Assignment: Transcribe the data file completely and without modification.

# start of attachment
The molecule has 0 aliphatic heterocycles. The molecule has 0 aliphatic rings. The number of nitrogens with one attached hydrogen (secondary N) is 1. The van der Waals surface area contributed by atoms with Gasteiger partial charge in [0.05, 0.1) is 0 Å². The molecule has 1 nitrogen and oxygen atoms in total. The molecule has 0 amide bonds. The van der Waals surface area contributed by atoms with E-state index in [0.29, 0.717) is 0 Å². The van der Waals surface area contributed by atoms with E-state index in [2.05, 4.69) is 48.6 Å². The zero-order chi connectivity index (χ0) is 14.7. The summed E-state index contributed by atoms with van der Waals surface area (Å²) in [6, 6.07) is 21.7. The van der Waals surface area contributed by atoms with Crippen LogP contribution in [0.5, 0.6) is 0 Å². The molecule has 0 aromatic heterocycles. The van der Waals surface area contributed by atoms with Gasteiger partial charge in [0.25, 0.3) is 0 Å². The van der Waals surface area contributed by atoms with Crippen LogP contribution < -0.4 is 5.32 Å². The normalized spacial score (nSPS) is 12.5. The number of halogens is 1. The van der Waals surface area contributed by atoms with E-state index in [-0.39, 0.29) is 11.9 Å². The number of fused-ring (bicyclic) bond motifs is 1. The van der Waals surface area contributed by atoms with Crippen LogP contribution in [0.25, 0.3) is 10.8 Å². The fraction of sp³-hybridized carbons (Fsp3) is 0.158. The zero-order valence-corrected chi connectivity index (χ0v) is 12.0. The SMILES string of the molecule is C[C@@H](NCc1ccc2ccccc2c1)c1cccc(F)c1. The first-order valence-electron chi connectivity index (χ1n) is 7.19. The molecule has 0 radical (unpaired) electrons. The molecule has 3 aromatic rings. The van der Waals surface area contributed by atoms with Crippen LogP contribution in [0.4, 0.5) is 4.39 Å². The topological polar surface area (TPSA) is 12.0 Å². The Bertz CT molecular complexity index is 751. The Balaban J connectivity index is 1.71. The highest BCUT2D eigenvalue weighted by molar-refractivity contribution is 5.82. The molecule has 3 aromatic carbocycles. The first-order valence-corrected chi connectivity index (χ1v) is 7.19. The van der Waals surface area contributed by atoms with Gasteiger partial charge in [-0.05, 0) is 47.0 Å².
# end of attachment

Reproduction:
The molecule has 0 aliphatic heterocycles. The molecule has 0 aliphatic rings. The number of nitrogens with one attached hydrogen (secondary N) is 1. The van der Waals surface area contributed by atoms with Gasteiger partial charge in [0.05, 0.1) is 0 Å². The molecule has 1 nitrogen and oxygen atoms in total. The molecule has 0 amide bonds. The van der Waals surface area contributed by atoms with E-state index in [0.29, 0.717) is 0 Å². The van der Waals surface area contributed by atoms with E-state index in [2.05, 4.69) is 48.6 Å². The zero-order chi connectivity index (χ0) is 14.7. The summed E-state index contributed by atoms with van der Waals surface area (Å²) in [6, 6.07) is 21.7. The van der Waals surface area contributed by atoms with Crippen LogP contribution in [0.5, 0.6) is 0 Å². The molecule has 0 aromatic heterocycles. The van der Waals surface area contributed by atoms with Gasteiger partial charge in [0.25, 0.3) is 0 Å². The van der Waals surface area contributed by atoms with Crippen LogP contribution < -0.4 is 5.32 Å². The normalized spacial score (nSPS) is 12.5. The number of halogens is 1. The van der Waals surface area contributed by atoms with E-state index in [-0.39, 0.29) is 11.9 Å². The number of fused-ring (bicyclic) bond motifs is 1. The van der Waals surface area contributed by atoms with Crippen LogP contribution in [0.25, 0.3) is 10.8 Å². The fraction of sp³-hybridized carbons (Fsp3) is 0.158. The zero-order valence-corrected chi connectivity index (χ0v) is 12.0. The SMILES string of the molecule is C[C@@H](NCc1ccc2ccccc2c1)c1cccc(F)c1. The first-order valence-electron chi connectivity index (χ1n) is 7.19. The molecule has 0 radical (unpaired) electrons. The molecule has 3 aromatic rings. The van der Waals surface area contributed by atoms with Crippen LogP contribution in [0.4, 0.5) is 4.39 Å². The topological polar surface area (TPSA) is 12.0 Å². The Bertz CT molecular complexity index is 751. The Balaban J connectivity index is 1.71. The highest BCUT2D eigenvalue weighted by molar-refractivity contribution is 5.82. The molecule has 3 aromatic carbocycles. The first-order valence-corrected chi connectivity index (χ1v) is 7.19. The van der Waals surface area contributed by atoms with Gasteiger partial charge in [-0.05, 0) is 47.0 Å².